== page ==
This is the Lenovo ThinkPad P1. This is a workstation grade laptop that is geared towards professional use. You can play games on it because it has a very respectable graphics card, but it’s not geared for gaming in particular.
This device is a thin and light workstation. It’s 3.75-pounds, 14.-inches by 9.69-inches by 0.72-inches, it’s clearly built around portability, and it looks really good.
It’s covered in a soft-touch material and for some of you users out there that might not be super awesome. It seems that when devices are covered in this type of material, that over the years it tends to get gunky and gross and just degrades over time. So far, on this device, it hasn’t shown those propensities. It also doesn’t reveal any fingerprints readily and Lenovo seems to sell laptop with a decent soft-touch product, but only time will tell for sure.
The ports on this device are good, there are a bunch of USB-As, two Thunderbolt 3 ports, and an SD card slot.
The build quality of this device is excellent. It has almost zero screen flex and no flex in the chassis, it’s built really well. That’s something that we’ve grown accustomed to; Lenovo building well-built devices.
The build quality also extends onto the bottom of the device as well. With 6 screws the bottom panel comes off really easily. You don’t’ have to worry about losing the screws because they are held in place on the base plate with C-clips. This gives you access to basically everything, like your WiFi card, your two RAM slots, and two NVMes. This device uses ECC memory up to 64GB, which is crazy on a thin and light notebook like this, and it’s running an Intel Xeon processor. This has really been built with professional usage in mind.
The battery pack is a respectable 80 watt-hour battery and get about 7 hours of usage with the screen at 250 nits (of 390 nits). The charger that comes in the box actually supports fast charging. That means in about 30 minutes of charge time you can get about 5 hours of work out of it. That’s about 80% full in only half an hour.
The screen on our unit is a 4k panel and it’s bright, colorful, really accurate and touch sensitive. It has a rating of 99% for both sRGB and AdobeRGB. The base model does offer a 1080p version.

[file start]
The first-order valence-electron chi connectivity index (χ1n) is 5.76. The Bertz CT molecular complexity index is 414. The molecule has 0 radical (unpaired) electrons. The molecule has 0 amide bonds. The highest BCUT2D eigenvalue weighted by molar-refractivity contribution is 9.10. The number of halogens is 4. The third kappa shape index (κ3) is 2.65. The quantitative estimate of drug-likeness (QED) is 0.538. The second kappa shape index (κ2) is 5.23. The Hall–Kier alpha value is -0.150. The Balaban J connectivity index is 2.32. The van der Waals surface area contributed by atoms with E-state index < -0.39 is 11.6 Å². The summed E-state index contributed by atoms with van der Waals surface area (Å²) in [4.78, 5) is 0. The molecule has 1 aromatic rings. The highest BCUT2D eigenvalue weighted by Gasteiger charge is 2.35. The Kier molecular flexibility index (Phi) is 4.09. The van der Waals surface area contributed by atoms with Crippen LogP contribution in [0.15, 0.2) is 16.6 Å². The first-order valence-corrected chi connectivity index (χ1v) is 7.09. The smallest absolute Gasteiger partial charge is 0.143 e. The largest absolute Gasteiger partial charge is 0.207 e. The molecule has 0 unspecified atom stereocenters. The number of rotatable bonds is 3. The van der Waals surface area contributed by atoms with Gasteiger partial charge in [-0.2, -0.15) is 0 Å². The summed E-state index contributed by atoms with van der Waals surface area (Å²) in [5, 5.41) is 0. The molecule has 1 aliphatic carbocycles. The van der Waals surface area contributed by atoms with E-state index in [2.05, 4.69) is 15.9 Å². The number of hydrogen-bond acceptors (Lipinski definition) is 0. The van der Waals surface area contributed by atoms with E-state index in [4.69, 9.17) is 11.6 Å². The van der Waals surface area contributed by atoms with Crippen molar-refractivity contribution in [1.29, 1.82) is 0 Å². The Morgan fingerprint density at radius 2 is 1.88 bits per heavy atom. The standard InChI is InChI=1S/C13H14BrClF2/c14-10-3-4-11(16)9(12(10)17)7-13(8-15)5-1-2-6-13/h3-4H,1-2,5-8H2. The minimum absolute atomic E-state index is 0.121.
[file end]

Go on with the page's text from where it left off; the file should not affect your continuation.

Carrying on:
The bezels are not super thin and it clearly has a chin, but that allows for the webcam to remain in the traditional position up top. This is good for those of you that do a lot of video conferencing or video chats.
Maybe one of the best parts about ThinkPads are their keyboards; they are excellent. The only thing you may trip up on at first is the locations of the Control and Function buttons. It’s set up like a MacBook Pro and has the Function key placed on the outer left bottom corner and not the Control key. This is not a big deal and it’s something that you’ll get over quickly.
The Windows Precision trackpad is really nice. The mechanical buttons are located on the top of the pad and that’s something some people really do enjoy still are mechanical buttons. It also has a Track Point, that’s the little eraser looking piece in the middle of the keyboard that substitutes for a trackpad. Some really like it, others like me ignore it.
This laptop has excellent CPU performance. The Xeon processor performs better than the more common 8750H. Depending on what applications you use and what you use your device for, this processor may, or may not, be what you need. It does work extremely well with Adobe Premiere.
The GPU they use is the Quadro P2000 Max-Q, and it’s most similar to a GTX 105 Ti. Since it’s mostly geared to professional applications you won’t get amazing gaming results.
The thermal performance of this laptop is surprisingly good. Since it’s a thin and light workstation we were expecting a decent amount of throttling, but it actually maintains the boost clock very well. Also, even on max load, the fan noise isn’t too bad. Lenovo did a really good job on the thermals.
The audio sounds respectable, the speakers are not amazing and since they are bottom-firing they aren’t in the best position. However, the actual quality of sound that comes out of them is decent.
Overall, this is a really good product for its intended market and that market is of the production worker. If your main goal is to play games, this is really not built for that. If you’re a casual gamer, that’s fine, they’ll run, but anything much more than that, you’ll have to look for another laptop. The main purpose for this device is for the workstation user. Also, if you have the Lenovo Pen you can use the screen as an artboard and it also lays totally flat for drawing.
This laptop is best served for someone that has a CPU heavy workload. As for the GPU, it’s really good, but it’s not intended for a super heavy workload.
One thing about it, it’s not cheap. On the base model you’re talking a starting price tag of $1,700 – $3,400. So, maybe you’ll need to sell your old or broken laptop first to gain a bit of cash to put towards it.